Deep Sky Derelicts Early Access Preview

As long as it builds on its current foundation, Deep Sky Derelicts has all the chances to become a corner of space worth coming back to later on.

By Woozie, Posted 18 Jan 2018

Deep Sky Derelicts’ comic book-inspired aesthetic infuses weight and grit in the interiors the player must explore.  During the first few incursions, the derelicts are dangerous places where robots, pirates and space worms are all eager to stop you in your tracks. You take a team of three people through ramshackle hallways, looking for information, in hopes of getting that new life the sub-governor promised in exchange. While referring to the game as “Darkest Dungeon in space” wouldn’t be entirely wrong, Deep Sky Derelicts does enough to set itself on its own path.

Deep Sky Derelicts, Early Access, Preview, Screenshot, PC

A good amount of time will be spent looking at Deep Sky Derelicts’ square-based map, contained in the PDA that also serves as inventory screen and character sheet. It’s how one goes about navigating through derelicts. Outside of combat, there’s a certain degree of path planning required. Your party depends on Energy to survive inside derelicts.  Moving, scanning and friendly turns spent in combat all drain energy. The reason why planning is necessary is because you not only need to get in and do what you’re supposed to do, but also get back to the entry point. It’s, thus, safe to assume that a couple of visits to each derelict are required before completing your mission.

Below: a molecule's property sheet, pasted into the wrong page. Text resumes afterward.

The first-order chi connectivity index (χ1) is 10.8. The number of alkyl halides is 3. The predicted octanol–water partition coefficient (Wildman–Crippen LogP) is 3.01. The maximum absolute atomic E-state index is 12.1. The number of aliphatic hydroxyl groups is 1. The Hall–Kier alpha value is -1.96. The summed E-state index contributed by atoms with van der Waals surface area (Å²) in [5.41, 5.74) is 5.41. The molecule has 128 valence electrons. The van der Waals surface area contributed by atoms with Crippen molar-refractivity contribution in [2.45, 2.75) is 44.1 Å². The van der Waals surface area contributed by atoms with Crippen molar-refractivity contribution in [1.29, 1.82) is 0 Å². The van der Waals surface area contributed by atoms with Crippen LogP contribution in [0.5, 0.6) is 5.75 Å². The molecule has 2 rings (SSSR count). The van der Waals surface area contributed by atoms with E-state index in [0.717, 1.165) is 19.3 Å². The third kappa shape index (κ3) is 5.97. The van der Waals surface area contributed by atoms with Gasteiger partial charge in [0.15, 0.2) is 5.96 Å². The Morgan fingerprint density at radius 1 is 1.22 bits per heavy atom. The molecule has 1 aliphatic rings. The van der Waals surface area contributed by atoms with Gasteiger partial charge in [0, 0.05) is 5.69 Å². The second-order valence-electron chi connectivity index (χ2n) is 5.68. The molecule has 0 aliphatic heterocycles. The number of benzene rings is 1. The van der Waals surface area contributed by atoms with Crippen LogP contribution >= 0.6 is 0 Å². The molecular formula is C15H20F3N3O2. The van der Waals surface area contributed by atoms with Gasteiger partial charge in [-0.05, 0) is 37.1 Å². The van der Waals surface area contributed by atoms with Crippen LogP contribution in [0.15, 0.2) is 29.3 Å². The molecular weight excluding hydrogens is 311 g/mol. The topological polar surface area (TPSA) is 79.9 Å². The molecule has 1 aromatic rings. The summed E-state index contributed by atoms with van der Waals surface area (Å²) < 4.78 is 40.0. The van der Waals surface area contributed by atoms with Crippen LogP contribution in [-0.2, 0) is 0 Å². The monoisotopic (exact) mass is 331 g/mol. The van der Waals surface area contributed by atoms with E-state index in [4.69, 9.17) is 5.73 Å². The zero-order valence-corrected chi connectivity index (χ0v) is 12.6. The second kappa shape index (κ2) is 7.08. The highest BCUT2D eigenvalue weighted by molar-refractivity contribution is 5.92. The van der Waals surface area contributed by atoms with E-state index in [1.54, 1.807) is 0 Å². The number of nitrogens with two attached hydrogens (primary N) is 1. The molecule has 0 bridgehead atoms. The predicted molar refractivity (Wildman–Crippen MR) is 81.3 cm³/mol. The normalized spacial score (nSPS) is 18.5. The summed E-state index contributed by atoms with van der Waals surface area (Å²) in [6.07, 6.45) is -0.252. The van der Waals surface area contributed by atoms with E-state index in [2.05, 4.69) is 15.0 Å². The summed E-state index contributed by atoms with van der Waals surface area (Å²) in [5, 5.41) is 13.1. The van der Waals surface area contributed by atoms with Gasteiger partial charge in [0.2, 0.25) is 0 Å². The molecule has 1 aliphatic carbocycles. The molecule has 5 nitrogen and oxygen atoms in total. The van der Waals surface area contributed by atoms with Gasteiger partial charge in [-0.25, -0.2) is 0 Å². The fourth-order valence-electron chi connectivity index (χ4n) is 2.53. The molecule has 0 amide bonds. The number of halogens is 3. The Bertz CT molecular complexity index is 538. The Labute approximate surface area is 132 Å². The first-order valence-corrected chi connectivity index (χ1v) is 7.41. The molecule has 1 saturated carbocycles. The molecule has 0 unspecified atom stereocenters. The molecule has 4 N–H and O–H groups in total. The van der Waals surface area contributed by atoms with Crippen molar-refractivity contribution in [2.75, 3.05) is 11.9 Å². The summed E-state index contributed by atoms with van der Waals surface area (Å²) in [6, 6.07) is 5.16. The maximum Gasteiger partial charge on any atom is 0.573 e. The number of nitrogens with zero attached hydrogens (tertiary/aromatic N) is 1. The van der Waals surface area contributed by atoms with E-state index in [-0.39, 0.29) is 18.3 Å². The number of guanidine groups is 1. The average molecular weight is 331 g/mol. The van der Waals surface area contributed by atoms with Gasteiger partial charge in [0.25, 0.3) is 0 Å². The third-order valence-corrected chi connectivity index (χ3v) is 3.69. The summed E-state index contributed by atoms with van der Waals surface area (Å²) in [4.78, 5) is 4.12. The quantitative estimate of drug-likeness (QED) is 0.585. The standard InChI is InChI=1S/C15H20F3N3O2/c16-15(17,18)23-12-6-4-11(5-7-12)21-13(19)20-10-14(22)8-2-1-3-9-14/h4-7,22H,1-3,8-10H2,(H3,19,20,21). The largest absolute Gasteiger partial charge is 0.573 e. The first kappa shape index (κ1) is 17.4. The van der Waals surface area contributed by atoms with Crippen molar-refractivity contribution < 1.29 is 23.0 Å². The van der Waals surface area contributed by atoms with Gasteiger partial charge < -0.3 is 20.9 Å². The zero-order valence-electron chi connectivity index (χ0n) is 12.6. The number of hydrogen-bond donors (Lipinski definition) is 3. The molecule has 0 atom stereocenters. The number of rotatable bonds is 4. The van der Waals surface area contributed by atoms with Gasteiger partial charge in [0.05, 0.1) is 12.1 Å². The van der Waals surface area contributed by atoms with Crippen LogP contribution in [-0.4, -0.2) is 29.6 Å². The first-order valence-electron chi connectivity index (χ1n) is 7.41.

Reaching zero energy means instant, unceremonious death. There are no recaps of any sort, just a game over screen after which the save is deleted, prompting you to start over again. It’s easy to see how proper energy management is absolutely necessary for survival. Enemies can also pursue the party across the derelict, so picking the time to retreat can mean the difference between getting out or losing your squad. Anything found in a level can be transmuted into energy, if a last-ditch effort is required to reach the entrance; however, doing so will come at the cost of not selling the item for credits. It’s only ever worth doing so in desperate situations and, after a bit of fiddling with the first playthrough, it becomes clear that it’s mostly overextending that will result in death. Right now, Deep Sky Derelicts’ difficulty only punishes big mistakes. At first, things seemed ruthless (especially if you’re not inspired enough to read the small text detailing the derelicts’ levels), but it wasn’t long until I breezed through battles. This is one area that requires revision as, right now, the difficulty curve falls flat a little too soon and, with it, so does the threat the derelicts want to represent.